Whenever a function is created, a variable is already created inside it: arguments. It is an object that is similar to an array (to be discussed elsewhere). The arguments object gets all input of the function.
function() {return arguments[0];} This returns the first input of the function (JavaScript and many other programming languages start counting indices of arrays, strings, and other similar data with 0, but Snap! and Scratch start with 1).
Arrow functions:
Usally we use function foo(){} or const foo=function(){}to define a function.We can also use const foo=()=>{}

Generator functions

(Work in Progress)

Async functions

Asynchronous means it runs on a different thread (just like the launch block in Snap!).
(Work in Progress)

Data types
  • undefined
    undefined is used to represent no value. Functions that don't return a value and properties of objects that have not been assigned are treated as returning undefined. Assigning a property with the value of undefined actually still keeps the property there; use the delete keyword to actually get rid of it (still treated as being undefined, but the in keyword returns false for it).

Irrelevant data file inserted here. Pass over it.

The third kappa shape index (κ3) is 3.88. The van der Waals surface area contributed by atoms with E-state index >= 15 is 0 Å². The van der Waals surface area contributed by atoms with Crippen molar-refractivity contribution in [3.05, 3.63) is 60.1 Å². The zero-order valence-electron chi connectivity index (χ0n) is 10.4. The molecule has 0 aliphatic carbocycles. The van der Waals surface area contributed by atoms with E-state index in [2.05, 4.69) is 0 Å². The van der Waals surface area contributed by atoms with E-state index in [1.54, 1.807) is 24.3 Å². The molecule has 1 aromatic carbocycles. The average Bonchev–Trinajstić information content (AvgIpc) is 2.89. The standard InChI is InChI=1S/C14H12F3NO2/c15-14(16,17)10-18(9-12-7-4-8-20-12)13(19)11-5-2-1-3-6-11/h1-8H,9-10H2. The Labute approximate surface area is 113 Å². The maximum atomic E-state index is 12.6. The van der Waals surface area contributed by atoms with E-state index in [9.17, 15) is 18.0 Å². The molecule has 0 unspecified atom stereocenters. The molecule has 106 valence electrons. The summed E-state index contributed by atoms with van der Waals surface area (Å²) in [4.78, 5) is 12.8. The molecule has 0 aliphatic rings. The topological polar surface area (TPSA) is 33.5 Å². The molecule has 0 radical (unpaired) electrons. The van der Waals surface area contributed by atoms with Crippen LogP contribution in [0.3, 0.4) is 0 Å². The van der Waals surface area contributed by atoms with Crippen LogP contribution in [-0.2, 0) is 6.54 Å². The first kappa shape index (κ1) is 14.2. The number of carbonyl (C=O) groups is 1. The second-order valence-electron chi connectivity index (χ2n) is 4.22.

• Boolean
    There are two Boolean values: true and false.
  • BigInt
    These allow really big integers, even bigger than the biggest Number value. Type an integer (digits 0-9) followed by n. Examples: 0n, -12345n, 999888777666555444333222111000n
    A peculiar thing about BigInts is that they do not work with numbers. I guess that makes sense because they can get really big but numbers can't get that big, and numbers can be decimals. To get around that, use Number(BigInt value) to turn a BigInt to a number (if it's too big, it becomes Infinity) or use BigInt(number value) to turn a number to a BigInt (if it's a decimal, the decimal part is removed)
  • Number
    What you would expect numbers should be. They can be integers with or without .0, decimals, positive with or without +, 0, or negative. There's also Infinity and -Infinity, which aren't really considered numbers in math, but there is a weird number value discussed elsewhere: NaN.
Different bases and scientific notation

These only work with integer numbers and BigInts
If it starts with 0 and has only digits 0-7 or it starts with 0o, it is octal, or base 8
If it starts with 0b, it is binary, or base 2
If it starts with 0x, it is hexadecimal, or base 16 (and can include letters a-f as digits)
Scientific notation: nej where n is number and j is an integer is the same as n * 10**j, or j is number of decimal places to move to the right (negative is move positive amount to the left)

  • String
    A text value; you can surround with "double quotes" or 'apostrophes'; they can be empty ("" or '')